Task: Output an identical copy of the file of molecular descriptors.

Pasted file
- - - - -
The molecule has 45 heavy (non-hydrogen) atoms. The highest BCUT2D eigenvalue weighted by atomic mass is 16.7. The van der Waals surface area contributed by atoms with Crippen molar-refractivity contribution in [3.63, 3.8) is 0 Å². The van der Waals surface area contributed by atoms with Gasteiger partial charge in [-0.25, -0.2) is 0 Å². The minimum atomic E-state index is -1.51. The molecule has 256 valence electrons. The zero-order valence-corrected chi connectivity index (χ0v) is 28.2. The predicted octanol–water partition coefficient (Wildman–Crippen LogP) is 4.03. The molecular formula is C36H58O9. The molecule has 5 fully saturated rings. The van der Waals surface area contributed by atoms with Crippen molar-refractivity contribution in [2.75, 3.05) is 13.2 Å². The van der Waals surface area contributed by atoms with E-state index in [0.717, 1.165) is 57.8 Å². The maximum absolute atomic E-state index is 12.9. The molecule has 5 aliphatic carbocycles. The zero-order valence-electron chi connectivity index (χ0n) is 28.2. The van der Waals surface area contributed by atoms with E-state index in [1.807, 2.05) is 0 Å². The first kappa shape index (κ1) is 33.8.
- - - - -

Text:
The molecule has 45 heavy (non-hydrogen) atoms. The highest BCUT2D eigenvalue weighted by atomic mass is 16.7. The van der Waals surface area contributed by atoms with Crippen molar-refractivity contribution in [3.63, 3.8) is 0 Å². The van der Waals surface area contributed by atoms with Gasteiger partial charge in [-0.25, -0.2) is 0 Å². The minimum atomic E-state index is -1.51. The molecule has 256 valence electrons. The zero-order valence-corrected chi connectivity index (χ0v) is 28.2. The predicted octanol–water partition coefficient (Wildman–Crippen LogP) is 4.03. The molecular formula is C36H58O9. The molecule has 5 fully saturated rings. The van der Waals surface area contributed by atoms with Crippen molar-refractivity contribution in [2.75, 3.05) is 13.2 Å². The van der Waals surface area contributed by atoms with E-state index in [0.717, 1.165) is 57.8 Å². The maximum absolute atomic E-state index is 12.9. The molecule has 5 aliphatic carbocycles. The zero-order valence-electron chi connectivity index (χ0n) is 28.2. The van der Waals surface area contributed by atoms with E-state index in [1.807, 2.05) is 0 Å². The first kappa shape index (κ1) is 33.8.